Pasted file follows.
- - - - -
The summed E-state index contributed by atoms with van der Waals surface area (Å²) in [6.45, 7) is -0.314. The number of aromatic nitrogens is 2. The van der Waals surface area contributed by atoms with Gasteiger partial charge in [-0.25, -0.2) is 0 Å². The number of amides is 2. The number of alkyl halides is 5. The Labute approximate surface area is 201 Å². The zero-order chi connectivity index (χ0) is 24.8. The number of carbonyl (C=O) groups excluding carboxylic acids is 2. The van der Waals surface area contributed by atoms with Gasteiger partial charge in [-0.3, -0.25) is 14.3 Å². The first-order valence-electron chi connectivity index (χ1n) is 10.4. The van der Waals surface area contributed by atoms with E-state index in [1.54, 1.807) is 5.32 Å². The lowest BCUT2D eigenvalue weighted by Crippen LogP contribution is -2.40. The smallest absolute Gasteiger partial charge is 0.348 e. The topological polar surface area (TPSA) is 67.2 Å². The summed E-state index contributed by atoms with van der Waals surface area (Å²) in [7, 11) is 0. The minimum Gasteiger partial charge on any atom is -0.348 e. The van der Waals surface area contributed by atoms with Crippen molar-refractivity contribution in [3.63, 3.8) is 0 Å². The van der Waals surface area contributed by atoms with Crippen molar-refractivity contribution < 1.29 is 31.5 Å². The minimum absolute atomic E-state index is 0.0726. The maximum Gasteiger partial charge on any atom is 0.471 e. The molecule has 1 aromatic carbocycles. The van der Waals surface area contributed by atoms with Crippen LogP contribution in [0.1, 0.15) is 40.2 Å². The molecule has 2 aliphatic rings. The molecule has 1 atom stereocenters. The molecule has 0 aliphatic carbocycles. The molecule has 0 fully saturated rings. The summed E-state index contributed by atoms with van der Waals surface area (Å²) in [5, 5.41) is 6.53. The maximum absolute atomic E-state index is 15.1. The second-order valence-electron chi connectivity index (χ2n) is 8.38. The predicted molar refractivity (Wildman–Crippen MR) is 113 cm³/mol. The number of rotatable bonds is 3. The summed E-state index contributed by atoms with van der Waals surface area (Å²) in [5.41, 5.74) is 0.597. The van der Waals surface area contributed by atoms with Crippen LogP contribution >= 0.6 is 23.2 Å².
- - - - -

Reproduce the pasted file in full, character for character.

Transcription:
The summed E-state index contributed by atoms with van der Waals surface area (Å²) in [6.45, 7) is -0.314. The number of aromatic nitrogens is 2. The van der Waals surface area contributed by atoms with Gasteiger partial charge in [-0.25, -0.2) is 0 Å². The number of amides is 2. The number of alkyl halides is 5. The Labute approximate surface area is 201 Å². The zero-order chi connectivity index (χ0) is 24.8. The number of carbonyl (C=O) groups excluding carboxylic acids is 2. The van der Waals surface area contributed by atoms with Gasteiger partial charge in [-0.3, -0.25) is 14.3 Å². The first-order valence-electron chi connectivity index (χ1n) is 10.4. The van der Waals surface area contributed by atoms with E-state index in [1.54, 1.807) is 5.32 Å². The lowest BCUT2D eigenvalue weighted by Crippen LogP contribution is -2.40. The smallest absolute Gasteiger partial charge is 0.348 e. The topological polar surface area (TPSA) is 67.2 Å². The summed E-state index contributed by atoms with van der Waals surface area (Å²) in [7, 11) is 0. The minimum Gasteiger partial charge on any atom is -0.348 e. The van der Waals surface area contributed by atoms with Crippen molar-refractivity contribution in [3.63, 3.8) is 0 Å². The van der Waals surface area contributed by atoms with Crippen molar-refractivity contribution < 1.29 is 31.5 Å². The minimum absolute atomic E-state index is 0.0726. The maximum Gasteiger partial charge on any atom is 0.471 e. The molecule has 1 aromatic carbocycles. The van der Waals surface area contributed by atoms with Crippen LogP contribution in [0.1, 0.15) is 40.2 Å². The molecule has 2 aliphatic rings. The molecule has 1 atom stereocenters. The molecule has 0 aliphatic carbocycles. The molecule has 0 fully saturated rings. The summed E-state index contributed by atoms with van der Waals surface area (Å²) in [5, 5.41) is 6.53. The maximum absolute atomic E-state index is 15.1. The second-order valence-electron chi connectivity index (χ2n) is 8.38. The predicted molar refractivity (Wildman–Crippen MR) is 113 cm³/mol. The number of rotatable bonds is 3. The summed E-state index contributed by atoms with van der Waals surface area (Å²) in [5.41, 5.74) is 0.597. The van der Waals surface area contributed by atoms with Crippen LogP contribution >= 0.6 is 23.2 Å².